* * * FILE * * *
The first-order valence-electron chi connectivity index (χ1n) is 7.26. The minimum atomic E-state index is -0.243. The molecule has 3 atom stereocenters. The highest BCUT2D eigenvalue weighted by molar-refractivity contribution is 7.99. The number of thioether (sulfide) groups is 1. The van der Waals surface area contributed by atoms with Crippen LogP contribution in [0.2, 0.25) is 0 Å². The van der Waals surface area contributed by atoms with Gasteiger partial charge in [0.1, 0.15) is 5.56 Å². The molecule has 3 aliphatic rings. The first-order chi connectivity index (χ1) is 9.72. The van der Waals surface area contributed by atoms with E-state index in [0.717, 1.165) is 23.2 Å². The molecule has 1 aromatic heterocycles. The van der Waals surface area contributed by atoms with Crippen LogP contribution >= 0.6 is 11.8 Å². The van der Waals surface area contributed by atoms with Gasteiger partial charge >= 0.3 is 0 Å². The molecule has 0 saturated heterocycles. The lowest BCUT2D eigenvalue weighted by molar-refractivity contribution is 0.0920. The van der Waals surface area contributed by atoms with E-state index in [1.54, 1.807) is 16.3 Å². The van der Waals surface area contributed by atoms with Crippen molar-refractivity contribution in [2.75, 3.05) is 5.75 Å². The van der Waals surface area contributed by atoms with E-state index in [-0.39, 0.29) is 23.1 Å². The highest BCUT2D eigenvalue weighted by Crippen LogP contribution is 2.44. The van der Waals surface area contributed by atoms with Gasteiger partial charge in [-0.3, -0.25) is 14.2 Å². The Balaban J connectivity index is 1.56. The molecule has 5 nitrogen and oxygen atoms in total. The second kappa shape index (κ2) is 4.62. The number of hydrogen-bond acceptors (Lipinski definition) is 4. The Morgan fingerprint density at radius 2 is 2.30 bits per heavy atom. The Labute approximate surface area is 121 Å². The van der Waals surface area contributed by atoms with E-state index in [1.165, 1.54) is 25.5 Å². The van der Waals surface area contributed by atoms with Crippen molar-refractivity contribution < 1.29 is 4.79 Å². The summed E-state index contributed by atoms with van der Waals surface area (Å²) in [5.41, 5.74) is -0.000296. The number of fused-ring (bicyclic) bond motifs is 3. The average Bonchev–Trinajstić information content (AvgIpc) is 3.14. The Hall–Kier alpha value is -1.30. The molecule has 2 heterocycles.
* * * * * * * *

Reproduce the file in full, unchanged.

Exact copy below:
The first-order valence-electron chi connectivity index (χ1n) is 7.26. The minimum atomic E-state index is -0.243. The molecule has 3 atom stereocenters. The highest BCUT2D eigenvalue weighted by molar-refractivity contribution is 7.99. The number of thioether (sulfide) groups is 1. The van der Waals surface area contributed by atoms with Crippen LogP contribution in [0.2, 0.25) is 0 Å². The van der Waals surface area contributed by atoms with Gasteiger partial charge in [0.1, 0.15) is 5.56 Å². The molecule has 3 aliphatic rings. The first-order chi connectivity index (χ1) is 9.72. The van der Waals surface area contributed by atoms with E-state index in [0.717, 1.165) is 23.2 Å². The molecule has 1 aromatic heterocycles. The van der Waals surface area contributed by atoms with Crippen LogP contribution >= 0.6 is 11.8 Å². The van der Waals surface area contributed by atoms with Gasteiger partial charge >= 0.3 is 0 Å². The molecule has 0 saturated heterocycles. The lowest BCUT2D eigenvalue weighted by molar-refractivity contribution is 0.0920. The van der Waals surface area contributed by atoms with E-state index in [1.54, 1.807) is 16.3 Å². The van der Waals surface area contributed by atoms with Crippen molar-refractivity contribution in [2.75, 3.05) is 5.75 Å². The van der Waals surface area contributed by atoms with E-state index in [-0.39, 0.29) is 23.1 Å². The highest BCUT2D eigenvalue weighted by Crippen LogP contribution is 2.44. The van der Waals surface area contributed by atoms with Gasteiger partial charge in [-0.3, -0.25) is 14.2 Å². The Balaban J connectivity index is 1.56. The molecule has 5 nitrogen and oxygen atoms in total. The second kappa shape index (κ2) is 4.62. The number of hydrogen-bond acceptors (Lipinski definition) is 4. The Morgan fingerprint density at radius 2 is 2.30 bits per heavy atom. The Labute approximate surface area is 121 Å². The van der Waals surface area contributed by atoms with E-state index in [1.165, 1.54) is 25.5 Å². The van der Waals surface area contributed by atoms with Crippen molar-refractivity contribution < 1.29 is 4.79 Å². The summed E-state index contributed by atoms with van der Waals surface area (Å²) in [5.41, 5.74) is -0.000296. The number of fused-ring (bicyclic) bond motifs is 3. The average Bonchev–Trinajstić information content (AvgIpc) is 3.14. The Hall–Kier alpha value is -1.30. The molecule has 2 heterocycles.